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Old 11-15-2016,
Alexeyberry Alexeyberry is offline
 
Join Date: Nov 2016
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Default I'm Pretty New To Investing - Any Advice?

I'm not a pro at buying and selling stocks and to be honest, I don't have a lot of funds to invest either. I set up an account with TD Ameritrade, mainly because there is no minimum balance or investment requirements and began toying around with their ThinkorSwim platform in paper mode (simulation)...

In any event, I just bought 6 shares of SIRI (Sirius XM Holdings Inc) stock this morning and at close today, I made $0.06. I know that isn't much, but that I actually made money my first day makes me ecstatic. I picked SIRI because it is selling for under $5 per share, has stability as a company, and invests a ton on marketing (there isn't a week that goes by without me getting at least one piece of mail from Sirius radio), not to mention they have contracts with most auto dealerships around the country.

I selected dividend reinvestment on my account and am going to be investing about $25 every week. I'd like to ideally buy around 100 shares of stock per company and have stock in a few hundred companies. I'm thinking of focusing pretty heavily on natural resources...

I was wondering, do any of you veterans have any tips on investing profitably? Any markets to avoid; considerations to keep in mind and so on... Any advice would be great.
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  #2  
Old 11-16-2016,
AlisonVoge AlisonVoge is offline
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Luck certainly plays a role, but so does keeping abreast of market news, trends and strategy. Warren Buffet has made billions in the stock market and I guarantee luck is only partially responsible.
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Old 11-16-2016,
AlimypwDind AlimypwDind is offline
 
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$0.06 is more than you had yesterday! Congrats and way to get excited.

If you're one for reading up on things, Technical Analysis of Stock Trends by Robert D. Edwards and John Magee is pretty great. Its on its 11th (I think) edition, and you can normally find a copy in your library, or pick one up at Amazon.com - http://amzn.to/1VvW3i8

The book goes a long way to show you the basic patterns to look for when trading. Its good to know, else you could fall into some pretty obvious pits, which is no fun!
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Old 11-17-2016,
AlphonsoTh AlphonsoTh is offline
 
Join Date: Oct 2016
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Depending on who you're trading with, they may charge more for OTC markets, or penny stocks, so careful on that front! I used to use capital one share builder, but they charged / share for penny stocks (any thing under $1.00), so that got frustrating and expensive fast! Recently I moved over to Robinhood.com as they offer free trading but only on larger markets (No OTC), and they don't do ROTH accounts. Which is a little frustrating, but if you're just getting into it, its a great way to avoid some fees!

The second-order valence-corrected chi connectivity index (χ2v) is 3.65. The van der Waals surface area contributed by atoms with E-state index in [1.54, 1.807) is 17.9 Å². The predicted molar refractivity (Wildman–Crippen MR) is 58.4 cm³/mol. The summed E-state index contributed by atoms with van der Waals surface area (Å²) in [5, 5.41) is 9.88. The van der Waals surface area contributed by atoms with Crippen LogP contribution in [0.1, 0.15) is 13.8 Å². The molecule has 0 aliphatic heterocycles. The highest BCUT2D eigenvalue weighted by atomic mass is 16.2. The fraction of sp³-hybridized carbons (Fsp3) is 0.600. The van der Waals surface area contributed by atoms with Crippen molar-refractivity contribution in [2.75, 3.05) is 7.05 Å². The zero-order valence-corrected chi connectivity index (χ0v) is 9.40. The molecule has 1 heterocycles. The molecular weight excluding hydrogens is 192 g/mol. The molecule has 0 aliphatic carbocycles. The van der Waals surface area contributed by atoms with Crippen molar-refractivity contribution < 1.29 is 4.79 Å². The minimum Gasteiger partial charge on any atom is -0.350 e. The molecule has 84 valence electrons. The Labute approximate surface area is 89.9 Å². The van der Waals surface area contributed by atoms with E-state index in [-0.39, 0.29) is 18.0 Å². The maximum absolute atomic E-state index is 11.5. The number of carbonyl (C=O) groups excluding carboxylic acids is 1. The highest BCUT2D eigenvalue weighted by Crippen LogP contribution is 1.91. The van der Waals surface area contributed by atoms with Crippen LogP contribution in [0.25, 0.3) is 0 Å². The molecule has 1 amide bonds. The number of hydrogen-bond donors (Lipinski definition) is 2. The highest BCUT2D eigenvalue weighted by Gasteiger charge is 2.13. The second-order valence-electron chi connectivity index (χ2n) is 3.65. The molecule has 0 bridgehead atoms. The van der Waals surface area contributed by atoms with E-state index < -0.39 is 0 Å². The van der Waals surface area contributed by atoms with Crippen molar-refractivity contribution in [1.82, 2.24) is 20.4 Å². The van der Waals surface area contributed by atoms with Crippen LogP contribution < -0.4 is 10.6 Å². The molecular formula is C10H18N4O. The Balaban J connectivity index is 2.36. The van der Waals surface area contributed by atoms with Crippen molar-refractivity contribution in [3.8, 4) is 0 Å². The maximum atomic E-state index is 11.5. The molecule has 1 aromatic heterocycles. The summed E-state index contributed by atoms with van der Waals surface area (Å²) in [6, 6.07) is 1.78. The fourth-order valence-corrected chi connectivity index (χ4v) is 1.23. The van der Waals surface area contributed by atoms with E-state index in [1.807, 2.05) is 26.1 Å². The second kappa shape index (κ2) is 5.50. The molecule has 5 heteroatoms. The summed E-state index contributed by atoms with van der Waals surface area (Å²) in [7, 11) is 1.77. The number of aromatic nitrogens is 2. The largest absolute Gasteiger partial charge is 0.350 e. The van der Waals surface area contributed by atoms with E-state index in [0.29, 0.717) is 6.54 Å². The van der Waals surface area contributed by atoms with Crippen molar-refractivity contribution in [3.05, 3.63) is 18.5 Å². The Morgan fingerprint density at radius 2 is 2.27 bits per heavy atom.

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Old 11-18-2016,
admin admin is offline
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Join Date: Feb 2005
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Since you are with TDA your first trades are probably free so have fun with it. But once the free trades run out here are a couple of things to consider. First...make an account with Tastytrade.com and Dough.com...and use your TDA credentials for your username and password. They have a relationship with TDA so it will all be linked and secure. It's free and they won't try to sell you anything. Anyway...once you have done that call your LOCAL tda rep and tell them you are signed up with tastytrade and will need for them to put through your fee reduction. That will get your stock trade fee down to 7.50 and your option fee to a flat 1.50.

Once you start paying fees per transaction you will really need to consider how much you put in at a time. If you're investing 25$ per week you will only be able to buy 17.50 worth of stock after fees. To make the math easy lets say you buy 20$ worth of a 5$ stock and pay 7.50 for the transaction. That means your break even point will be 6.875. So the 5$ stock will have to go up 37% before you are profitable....in other words you start off 37% down.

If we use $SIRI as an example lets say you bought 5 shares of SIRI at 4.00$ per share and paid 7.50 to do it. Your per share price would be 6.875. And given current Implied Volatility levels you only have about a 10% chance of it seeing anything above that in the next 12 months. Although you may not trade options you can look at them to get an idea of what the expected movement is for a certain amount of time. You also have to consider the likelihood that all the information you know about the stock and a whole bunch of stuff you don't know is already priced into the stock. The options pricing can reflect what may not be known like events such as earnings announcements etc. You may see evidence of advertising or fundamental stability but there are people out there with billions at their disposal that know to the penny what they (SIRI) are doing...they have visited their facilities, talked to their people...on and on.
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